Some of you may not know me very well. So, in the spirit of NaNoWriMo (or, ChroNoWriMo, in my case), here's an author interview, cross-posted from Book Goodies for Kids.
I was born in the middle of skin-walker territory, practically on the Navajo Reservation in Arizona. I grew up with my several siblings in suburban Idaho. The neighborhoods north of our house had a few great bike jumps, hockey courts, and even a safehouse for sneaking video games. Open fields spread out to the south, which, back then, looked surprisingly similar to the magical land of Prydain, littered with streams and trees. It was out there that my brothers and I, in one way or another, actually lived the adventures you’ve read in my books. Then I accidentally grew up. On accident—I mean it. Lucky for me, I still find adventure here and there—in places where it’s easier for adults to see it. Like Xi’an, Cusco, and Stonehenge. Being a grownup also meant I had to become a productive member of society, so I decided that writing adventures would be the next best thing to living them. That’s what I do. And I’m glad you could join me—we have some exciting things ahead of us.
What Inspires You to Write?
Everything. But that’s a cop out. Then nothing. That’s also a cop out. Alright, fine: I don’t know what inspires me to write. Everyday there’s something that inspires me. I’m always jotting notes or writing scenes on the spot—right when they come to me. Sometimes it’s things like a bug crawling down my shirt, or thinking I heard the clouds whisper something, or even seeing the expression of a sinister old man while I’m people watching. But I’m not sure what creates the urge to write these down or to spin them into stories. Sometimes I see things and I’m not inspired to write them. But sometimes I can’t help but write. And I don’t know what makes the difference—what makes the fire burn. All I know is that it burns somewhere deep inside.
Tell us about your writing process.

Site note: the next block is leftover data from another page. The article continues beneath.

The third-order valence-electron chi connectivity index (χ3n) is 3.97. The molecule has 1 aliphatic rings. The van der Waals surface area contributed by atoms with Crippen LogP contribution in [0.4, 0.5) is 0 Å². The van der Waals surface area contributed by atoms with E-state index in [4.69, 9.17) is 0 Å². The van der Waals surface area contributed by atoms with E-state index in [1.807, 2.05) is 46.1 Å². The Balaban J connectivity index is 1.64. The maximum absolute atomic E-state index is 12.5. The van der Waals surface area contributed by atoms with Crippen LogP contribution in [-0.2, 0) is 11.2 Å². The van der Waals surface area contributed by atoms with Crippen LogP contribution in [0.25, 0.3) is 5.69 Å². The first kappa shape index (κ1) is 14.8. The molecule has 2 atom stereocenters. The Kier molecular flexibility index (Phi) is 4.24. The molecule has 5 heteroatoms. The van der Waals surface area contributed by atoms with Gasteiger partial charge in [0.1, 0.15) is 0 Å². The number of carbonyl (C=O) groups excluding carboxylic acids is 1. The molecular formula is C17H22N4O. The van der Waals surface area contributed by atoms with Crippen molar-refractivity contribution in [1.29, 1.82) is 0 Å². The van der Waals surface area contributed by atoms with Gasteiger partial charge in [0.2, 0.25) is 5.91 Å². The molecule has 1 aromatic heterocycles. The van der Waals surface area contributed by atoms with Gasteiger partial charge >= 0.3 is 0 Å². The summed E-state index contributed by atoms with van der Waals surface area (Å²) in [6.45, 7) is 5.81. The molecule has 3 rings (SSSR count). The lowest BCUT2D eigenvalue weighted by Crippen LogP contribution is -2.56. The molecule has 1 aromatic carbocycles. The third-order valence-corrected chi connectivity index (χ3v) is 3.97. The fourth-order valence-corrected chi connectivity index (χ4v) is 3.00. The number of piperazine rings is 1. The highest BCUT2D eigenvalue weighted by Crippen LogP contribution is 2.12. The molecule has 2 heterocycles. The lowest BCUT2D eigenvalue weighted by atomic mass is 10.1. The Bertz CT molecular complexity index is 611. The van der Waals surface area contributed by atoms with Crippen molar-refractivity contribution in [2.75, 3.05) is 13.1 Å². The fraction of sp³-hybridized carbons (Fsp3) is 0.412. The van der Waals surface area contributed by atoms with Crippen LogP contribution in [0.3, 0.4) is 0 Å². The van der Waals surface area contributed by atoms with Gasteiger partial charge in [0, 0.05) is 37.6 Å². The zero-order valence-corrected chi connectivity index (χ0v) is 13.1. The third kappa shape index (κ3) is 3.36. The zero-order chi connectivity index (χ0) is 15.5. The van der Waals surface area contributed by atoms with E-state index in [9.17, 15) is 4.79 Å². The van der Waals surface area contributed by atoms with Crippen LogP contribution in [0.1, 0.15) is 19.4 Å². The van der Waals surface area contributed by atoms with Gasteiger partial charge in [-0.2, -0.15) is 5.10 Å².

I write in Google Docs, which is pretty unusual. I’ve written three whole books that way. A lot of people complain that it doesn’t have enough features, but I actually like that it’s simple: I’m a minimalist, after all. Also, I tend to outline before I start. That makes it so I don’t have to revise nearly as much. But it adds to the workload on the planning end. As I begin writing, there are always small things that I don’t figure out until I get deep into it. And once I discover those little things, they often become big things, which can cause the heavier revision I was trying to avoid. I guess it’ll always be a trade-off. I’m fairly in the middle of this debate, but I wish I could outline more thoroughly than I do—that would be ideal.
How is writing for young adults different from writing for adults?
DaVinci is said to have said, “Simplicity is the ultimate sophistication.” This really rings true for me (MNMLST, after all). For me, writing for a younger audience usually just means you have to make things more simple—so they make sense to a younger worldview. If DaVinci was right, that means you’re making a more sophisticated story. I like to think he was. And if you do it right, you won’t leave out anything valuable to adults. At the same time, you’ll make it accessible and valuable to teens. I love to think that writing could inspire such a wide audience. It’s tough, but that’s what I strive for—you tell me whether I’ve done it.
Do you listen to or talk to your characters?
If you ever catch me talking to myself, I’m actually just rehearsing, alright? It’s not my fault: I have dialog running in my mind almost constantly. (And sometimes my tongue starts moving along with the rhythm.) I’m not crazy. I’m just having a discussion with a character to figure out what his or her thought process is like. In fact, because of this, sometimes I think I should be a playwright instead. That’s how much I like dialog. And it starts with these embarrassing conversations with myself. I mean with my characters.
How did you decide how to publish your books?
I’m a pretty independent sort of person. And my decision to self-publish started when I read about people who struck gold in the new self-publishing frontier. I caught the fever and decided to give it a shot. I still don’t know how viable it will be for me personally in the long run, but I have high hopes. They’ll call it foolhardy if my quest fails, but they’ll call it courage if I succeed. Here’s hoping. Ask me again in a few more years, and I’ll tell you if I made the right choice.
What do you think about the future of book publishing?
I’m a tech geek. Maybe even a tech junkie. So I have a lot of faith in technological innovations. I’ve been very excited with each new announcement, no matter how small it is, and I’m always wishing they’d get here sooner. I also believe in freedom—especially in the marketplace. When you combine rapidly advancing technology with freedom, you get basically unlimited possibilities. This leaves some huge opportunities for anyone willing to reach out and help others. Sorry, you probably think I’m sidetracking (which I often do). I just mean that we’ve been given a huge gift—we hold power in our hands. And we can choose to use it to serve people or we can be selfish with it. As for me, I believe in karma—you create something that helps people, and it’ll come back to you. You send out good things and good things will come back. That’s what I think the future holds for us—for all of us.
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